Industry Sponsors Taint Energy Ministers' Meet
July 21, 2011
The Times Colonist
Talk about providing fuel for your enemies. Clearly, the Alberta government doesn't understand optics. How else to explain why the wealthiest province in Canada sought out industry sponsors for the Energy and Mines Ministers' Conference in Kananaskis that started on Saturday and ended Tuesday?
It was Alberta's turn to host the annual federal-provincial government conference and, as is Alberta's way, it just had to show how different and entrepreneurial it is by getting industry to pick up some of the costs.
But what it really showed is just how utterly tone-deaf Premier Ed Stelmach's government is to the cacophonous, unfair and often-effective campaigns launched by environmental groups against Alberta's primary industry, oil and gas.
For the event, the Alberta government allowed industry players to pay for gold, silver and bronze sponsorships. What they accomplished, however, was to tarnish Alberta's reputation further and make the outcome of this important meeting appear suspect.
At $30,000, the Canadian Association of Petroleum Producers was the only gold sponsor. So, what did the $30,000 buy them? It bought them signage at the events and around Kananaskis and paid for the Monday night barbecue - a fundraiser for the STARS air ambulance service - at the Boundary Ranch.
Sounds innocent. But environmental groups know how to spin too, and this is already being spun into a web that will trap and conceal Alberta's many positive environmental energy stories for years to come.
There were lots of silver sponsors who dished out $20,000 each: The Oil Sands Developers Group, Nexen, TransCanada PipeLines and Cenovus Energy. Bronze sponsors included Devon, the Canadian Electricity Association, Shell Canada, Enbridge, Encana Natural Gas, Canadian Petroleum Products Institute and the Canadian Energy Pipeline Association.
And guess what the outcome was of this gabfest? It was decided by the country's energy ministers that red tape for industry should be reduced and the feds hope that Enbridge's $5.5-billion Northern Gateway Pipeline for Alberta's bitumen gets built to B.C.'s coast in Kitimat.
Those may be wise policy decisions - I believe they are - but wouldn't it have looked better, to a world that already believes Alberta oil is dirty, to not have industry dishing out cold, hard cash where policy-makers are putting their heads together?
By seeking out corporate sponsorships, critics can now rightly point to Alberta and say, "You see, the Alberta government is in the pocket of the oil industry." Or as John Bennett of the Sierra Club pointed out, "We need to get the fox out of the henhouse."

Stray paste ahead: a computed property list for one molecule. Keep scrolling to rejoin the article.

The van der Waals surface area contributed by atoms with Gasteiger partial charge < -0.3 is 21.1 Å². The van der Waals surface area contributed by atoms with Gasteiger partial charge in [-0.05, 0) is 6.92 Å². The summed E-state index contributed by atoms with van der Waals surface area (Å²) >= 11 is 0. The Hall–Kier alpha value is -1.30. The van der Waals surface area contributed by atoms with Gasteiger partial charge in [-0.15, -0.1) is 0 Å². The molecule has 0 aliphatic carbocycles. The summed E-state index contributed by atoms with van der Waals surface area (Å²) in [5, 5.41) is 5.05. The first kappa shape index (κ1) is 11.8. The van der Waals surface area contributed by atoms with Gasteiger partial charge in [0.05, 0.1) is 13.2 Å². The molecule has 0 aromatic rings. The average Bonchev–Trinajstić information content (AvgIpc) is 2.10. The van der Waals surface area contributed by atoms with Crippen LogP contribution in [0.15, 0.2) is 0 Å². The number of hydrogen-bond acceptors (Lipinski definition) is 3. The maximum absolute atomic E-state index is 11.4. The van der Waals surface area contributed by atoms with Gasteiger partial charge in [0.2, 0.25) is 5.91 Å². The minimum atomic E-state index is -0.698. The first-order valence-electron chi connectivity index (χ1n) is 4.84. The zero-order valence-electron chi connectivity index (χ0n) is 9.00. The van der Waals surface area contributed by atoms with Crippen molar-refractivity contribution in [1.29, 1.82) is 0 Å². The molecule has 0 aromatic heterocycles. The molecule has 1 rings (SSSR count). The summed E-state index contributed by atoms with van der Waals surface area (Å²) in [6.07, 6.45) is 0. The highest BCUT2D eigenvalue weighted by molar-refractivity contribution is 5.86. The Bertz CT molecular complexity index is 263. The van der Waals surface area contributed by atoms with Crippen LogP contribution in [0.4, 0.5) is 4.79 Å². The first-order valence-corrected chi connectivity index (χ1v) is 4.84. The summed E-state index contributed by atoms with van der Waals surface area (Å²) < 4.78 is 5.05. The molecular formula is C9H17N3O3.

Well, actually, John, the fox isn't just in the henhouse, the fox paid for the damn henhouse. Surely, that's how this looks.
Can you imagine the hue and cry if, at a federal-provincial health ministers' conference, large pharmaceutical companies and U.S. insurance companies were allowed to take out sponsorships?
To be fair, the sponsorships helped pay for tours of the oilsands, helicopter rides and plane rides to remote sites among other events. The cost of the conference itself was paid for entirely by the province.
Alberta's Energy Minister Ron Liepert wasn't the least bit contrite for creating this tailings pond-sized public relations disaster.
By having corporate sponsors, Liepert also left some of his colleagues in a difficult spot.
Several of the sponsors confided off the record that being approached by the government left them in "an awkward position."
"It's such a hard spot to be put into," confessed one. "It's a difficult spot for your primary regulator to come to you and ask you to sponsor their regulator conference. What the hell are you supposed to say?"
"No," is a good place to start. While these sponsorships may have saved Alberta taxpayers $180,000, it has cost this province and the federal government as well, much in terms of reputation. That $180,000 is a whopping present to the oilsands' enemies and will undoubtedly help them raise millions of dollars and provide them with the visual fodder for years to come that the strings of Alberta's provincial government are being pulled by Big Oil.
Alberta's oilsands oil is among the most ethical oil produced in the world. Instead of paying for their own conference and softly selling that message, the Stelmach government messed up again and threw some gasoline on a simmering fire.
Oil-industry critics won't have to look for smoke anymore to find the fire, they'll just have to point to the sponsorship signs on the conference podium.
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